Speech and language skills are crucial in development. A child’s communication abilities allow them to express their wants/need, develop relationships, and interact with their environment. A recent study looked at the effect of music therapy on the language skills of children with speech and language delay.
Grosz et al. (2010) investigated the effect of Nordoff-Robbins music therapy using a ABAB reversal design with 18 children between the ages of 3.5 and 6. In this research design, music therapy treatment is alternated with no treatment for blocks of time (8-weeks in this study). Music therapy interventions are described as “active”; the researchers used improvisation and songs specifically composed in accordance with the child’s interests.
Results indicated significant improvements in measures assessing phonological memory, understanding sentences, and in measures of cognition (intelligence). The researchers also report that the gap between chronological age and developmental age decreased over the course of the study.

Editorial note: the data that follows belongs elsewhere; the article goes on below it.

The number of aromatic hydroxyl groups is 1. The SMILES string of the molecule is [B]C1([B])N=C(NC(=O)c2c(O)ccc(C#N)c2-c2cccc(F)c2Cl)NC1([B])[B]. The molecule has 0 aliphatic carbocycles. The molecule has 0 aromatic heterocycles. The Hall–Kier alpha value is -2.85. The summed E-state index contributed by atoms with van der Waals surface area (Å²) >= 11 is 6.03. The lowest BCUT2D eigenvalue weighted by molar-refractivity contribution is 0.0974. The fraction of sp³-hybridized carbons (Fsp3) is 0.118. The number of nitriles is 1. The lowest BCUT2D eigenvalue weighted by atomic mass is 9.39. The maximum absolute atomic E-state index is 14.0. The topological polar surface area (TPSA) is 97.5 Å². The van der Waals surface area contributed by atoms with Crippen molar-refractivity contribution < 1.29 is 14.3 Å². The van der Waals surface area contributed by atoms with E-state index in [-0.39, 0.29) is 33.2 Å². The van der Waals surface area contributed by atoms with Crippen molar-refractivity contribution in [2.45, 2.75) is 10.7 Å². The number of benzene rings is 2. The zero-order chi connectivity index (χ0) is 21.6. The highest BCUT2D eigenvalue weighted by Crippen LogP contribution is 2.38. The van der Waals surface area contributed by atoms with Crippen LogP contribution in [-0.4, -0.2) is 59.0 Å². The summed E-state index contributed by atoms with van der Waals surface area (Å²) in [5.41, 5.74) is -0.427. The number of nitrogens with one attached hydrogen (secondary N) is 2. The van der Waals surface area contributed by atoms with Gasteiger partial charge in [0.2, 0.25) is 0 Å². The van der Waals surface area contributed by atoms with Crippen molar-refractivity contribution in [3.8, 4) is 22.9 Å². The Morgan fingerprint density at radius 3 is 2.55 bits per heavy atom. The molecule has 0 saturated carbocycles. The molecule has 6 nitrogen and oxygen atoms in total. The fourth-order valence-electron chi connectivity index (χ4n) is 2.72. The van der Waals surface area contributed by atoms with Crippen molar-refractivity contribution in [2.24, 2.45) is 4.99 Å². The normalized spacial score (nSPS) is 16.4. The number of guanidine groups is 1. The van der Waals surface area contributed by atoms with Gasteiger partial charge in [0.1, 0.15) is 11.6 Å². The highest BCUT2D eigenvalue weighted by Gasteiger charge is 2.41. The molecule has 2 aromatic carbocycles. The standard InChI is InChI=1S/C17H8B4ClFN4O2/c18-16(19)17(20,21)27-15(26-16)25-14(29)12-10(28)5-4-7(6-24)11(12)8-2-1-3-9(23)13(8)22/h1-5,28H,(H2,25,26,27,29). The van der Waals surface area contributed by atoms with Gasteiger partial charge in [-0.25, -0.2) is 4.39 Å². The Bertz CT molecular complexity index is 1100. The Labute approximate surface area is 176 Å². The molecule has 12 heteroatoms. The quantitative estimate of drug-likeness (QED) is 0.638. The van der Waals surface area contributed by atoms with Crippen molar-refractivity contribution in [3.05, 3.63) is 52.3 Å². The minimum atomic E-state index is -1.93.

Issues with this study include a lack of control group and small sample size. The researchers address both of these issues in their discussion. The researchers also had some attrition, where two participants dropped out after the 1st block of music therapy and two children were added after the 1st block (shown in diagram, not in text).
In the clinic: This is some initial evidence supporting the use of music therapy for language development in children for speech delay. This study focused on an improvisatory approach (based on Nordoff-Robbins) and supported the use music therapy for some speech and language skills and cognitive skills. Although this initial evidence is positive, more research is needed in this area of treatment.
Grosz W, Linden U, Ostermann T. (2010). Effects of music therapy in the treatment of children with delayed speech development – results of a pilot study. BMC Complement Altern Med., 10(1), 39. PMID: 20663139